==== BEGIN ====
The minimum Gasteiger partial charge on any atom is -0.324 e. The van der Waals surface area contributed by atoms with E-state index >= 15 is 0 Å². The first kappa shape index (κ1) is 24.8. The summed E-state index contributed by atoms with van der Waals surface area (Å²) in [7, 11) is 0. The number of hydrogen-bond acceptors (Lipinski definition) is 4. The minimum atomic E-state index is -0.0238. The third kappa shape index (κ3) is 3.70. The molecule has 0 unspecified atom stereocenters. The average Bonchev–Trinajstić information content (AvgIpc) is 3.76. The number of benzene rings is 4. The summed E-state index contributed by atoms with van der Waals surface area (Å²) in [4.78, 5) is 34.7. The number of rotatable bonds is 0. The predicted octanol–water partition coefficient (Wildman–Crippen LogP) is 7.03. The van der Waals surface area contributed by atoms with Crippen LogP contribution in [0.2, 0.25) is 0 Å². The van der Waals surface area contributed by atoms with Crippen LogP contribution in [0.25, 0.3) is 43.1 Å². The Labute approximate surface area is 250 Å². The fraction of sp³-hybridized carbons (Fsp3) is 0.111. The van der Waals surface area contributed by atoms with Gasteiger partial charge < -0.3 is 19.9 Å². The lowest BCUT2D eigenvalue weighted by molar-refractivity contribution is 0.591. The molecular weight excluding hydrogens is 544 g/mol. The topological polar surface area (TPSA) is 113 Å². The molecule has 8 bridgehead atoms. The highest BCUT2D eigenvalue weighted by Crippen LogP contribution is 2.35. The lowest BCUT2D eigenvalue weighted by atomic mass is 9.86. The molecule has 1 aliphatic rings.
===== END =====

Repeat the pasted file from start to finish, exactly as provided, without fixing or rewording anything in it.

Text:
The minimum Gasteiger partial charge on any atom is -0.324 e. The van der Waals surface area contributed by atoms with E-state index >= 15 is 0 Å². The first kappa shape index (κ1) is 24.8. The summed E-state index contributed by atoms with van der Waals surface area (Å²) in [7, 11) is 0. The number of hydrogen-bond acceptors (Lipinski definition) is 4. The minimum atomic E-state index is -0.0238. The third kappa shape index (κ3) is 3.70. The molecule has 0 unspecified atom stereocenters. The average Bonchev–Trinajstić information content (AvgIpc) is 3.76. The number of benzene rings is 4. The summed E-state index contributed by atoms with van der Waals surface area (Å²) in [4.78, 5) is 34.7. The number of rotatable bonds is 0. The predicted octanol–water partition coefficient (Wildman–Crippen LogP) is 7.03. The van der Waals surface area contributed by atoms with Crippen LogP contribution in [0.2, 0.25) is 0 Å². The van der Waals surface area contributed by atoms with Crippen LogP contribution in [0.25, 0.3) is 43.1 Å². The Labute approximate surface area is 250 Å². The fraction of sp³-hybridized carbons (Fsp3) is 0.111. The van der Waals surface area contributed by atoms with Gasteiger partial charge < -0.3 is 19.9 Å². The lowest BCUT2D eigenvalue weighted by molar-refractivity contribution is 0.591. The molecular weight excluding hydrogens is 544 g/mol. The topological polar surface area (TPSA) is 113 Å². The molecule has 8 bridgehead atoms. The highest BCUT2D eigenvalue weighted by Crippen LogP contribution is 2.35. The lowest BCUT2D eigenvalue weighted by atomic mass is 9.86. The molecule has 1 aliphatic rings.